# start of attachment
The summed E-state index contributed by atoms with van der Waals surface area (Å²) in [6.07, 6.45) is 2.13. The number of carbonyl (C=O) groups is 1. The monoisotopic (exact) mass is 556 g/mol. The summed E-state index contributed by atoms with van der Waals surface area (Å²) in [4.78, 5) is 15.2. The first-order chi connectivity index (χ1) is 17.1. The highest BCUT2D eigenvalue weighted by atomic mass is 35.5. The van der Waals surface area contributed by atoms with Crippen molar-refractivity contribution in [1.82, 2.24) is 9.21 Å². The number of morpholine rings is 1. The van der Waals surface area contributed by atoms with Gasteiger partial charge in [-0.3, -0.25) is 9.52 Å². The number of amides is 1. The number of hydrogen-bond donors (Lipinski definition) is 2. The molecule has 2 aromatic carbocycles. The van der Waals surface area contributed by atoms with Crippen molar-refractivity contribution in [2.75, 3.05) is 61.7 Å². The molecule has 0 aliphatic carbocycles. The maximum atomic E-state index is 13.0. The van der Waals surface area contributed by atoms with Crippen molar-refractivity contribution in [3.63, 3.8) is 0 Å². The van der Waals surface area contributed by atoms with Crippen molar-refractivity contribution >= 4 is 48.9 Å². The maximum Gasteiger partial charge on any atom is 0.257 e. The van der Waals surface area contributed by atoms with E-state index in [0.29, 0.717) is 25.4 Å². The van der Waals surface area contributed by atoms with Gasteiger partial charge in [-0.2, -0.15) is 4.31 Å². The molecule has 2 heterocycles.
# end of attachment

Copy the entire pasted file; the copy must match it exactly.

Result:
The summed E-state index contributed by atoms with van der Waals surface area (Å²) in [6.07, 6.45) is 2.13. The number of carbonyl (C=O) groups is 1. The monoisotopic (exact) mass is 556 g/mol. The summed E-state index contributed by atoms with van der Waals surface area (Å²) in [4.78, 5) is 15.2. The first-order chi connectivity index (χ1) is 17.1. The highest BCUT2D eigenvalue weighted by atomic mass is 35.5. The van der Waals surface area contributed by atoms with Crippen molar-refractivity contribution in [1.82, 2.24) is 9.21 Å². The number of morpholine rings is 1. The van der Waals surface area contributed by atoms with Gasteiger partial charge in [-0.3, -0.25) is 9.52 Å². The number of amides is 1. The number of hydrogen-bond donors (Lipinski definition) is 2. The molecule has 2 aromatic carbocycles. The van der Waals surface area contributed by atoms with Crippen molar-refractivity contribution in [2.75, 3.05) is 61.7 Å². The molecule has 0 aliphatic carbocycles. The maximum atomic E-state index is 13.0. The van der Waals surface area contributed by atoms with Crippen molar-refractivity contribution in [3.63, 3.8) is 0 Å². The van der Waals surface area contributed by atoms with Crippen molar-refractivity contribution >= 4 is 48.9 Å². The maximum Gasteiger partial charge on any atom is 0.257 e. The van der Waals surface area contributed by atoms with E-state index in [0.29, 0.717) is 25.4 Å². The van der Waals surface area contributed by atoms with Gasteiger partial charge in [-0.2, -0.15) is 4.31 Å². The molecule has 2 heterocycles.